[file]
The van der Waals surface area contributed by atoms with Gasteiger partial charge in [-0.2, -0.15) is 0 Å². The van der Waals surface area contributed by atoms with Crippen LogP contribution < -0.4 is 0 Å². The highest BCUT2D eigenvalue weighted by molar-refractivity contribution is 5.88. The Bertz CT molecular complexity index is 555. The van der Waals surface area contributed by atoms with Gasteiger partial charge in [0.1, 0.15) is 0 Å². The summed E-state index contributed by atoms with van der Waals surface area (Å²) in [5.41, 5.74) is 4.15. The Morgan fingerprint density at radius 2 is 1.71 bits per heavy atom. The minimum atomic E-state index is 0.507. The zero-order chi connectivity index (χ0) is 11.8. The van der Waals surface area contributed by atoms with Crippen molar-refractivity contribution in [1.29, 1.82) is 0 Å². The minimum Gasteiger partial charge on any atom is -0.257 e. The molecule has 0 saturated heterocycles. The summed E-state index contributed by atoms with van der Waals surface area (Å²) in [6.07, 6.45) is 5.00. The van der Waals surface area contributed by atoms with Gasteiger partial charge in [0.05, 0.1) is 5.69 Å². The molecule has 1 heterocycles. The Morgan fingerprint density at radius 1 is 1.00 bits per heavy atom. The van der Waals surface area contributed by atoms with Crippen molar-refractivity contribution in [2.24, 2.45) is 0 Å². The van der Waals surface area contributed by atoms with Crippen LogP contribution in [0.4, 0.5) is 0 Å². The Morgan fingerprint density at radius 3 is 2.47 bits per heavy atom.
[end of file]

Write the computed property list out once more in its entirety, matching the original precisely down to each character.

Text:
The van der Waals surface area contributed by atoms with Gasteiger partial charge in [-0.2, -0.15) is 0 Å². The van der Waals surface area contributed by atoms with Crippen LogP contribution < -0.4 is 0 Å². The highest BCUT2D eigenvalue weighted by molar-refractivity contribution is 5.88. The Bertz CT molecular complexity index is 555. The van der Waals surface area contributed by atoms with Gasteiger partial charge in [0.1, 0.15) is 0 Å². The summed E-state index contributed by atoms with van der Waals surface area (Å²) in [5.41, 5.74) is 4.15. The Morgan fingerprint density at radius 2 is 1.71 bits per heavy atom. The minimum atomic E-state index is 0.507. The zero-order chi connectivity index (χ0) is 11.8. The van der Waals surface area contributed by atoms with Crippen molar-refractivity contribution in [1.29, 1.82) is 0 Å². The minimum Gasteiger partial charge on any atom is -0.257 e. The molecule has 0 saturated heterocycles. The summed E-state index contributed by atoms with van der Waals surface area (Å²) in [6.07, 6.45) is 5.00. The van der Waals surface area contributed by atoms with Gasteiger partial charge in [0.05, 0.1) is 5.69 Å². The molecule has 1 heterocycles. The Morgan fingerprint density at radius 1 is 1.00 bits per heavy atom. The van der Waals surface area contributed by atoms with Crippen molar-refractivity contribution in [2.24, 2.45) is 0 Å². The van der Waals surface area contributed by atoms with Crippen LogP contribution in [0.4, 0.5) is 0 Å². The Morgan fingerprint density at radius 3 is 2.47 bits per heavy atom.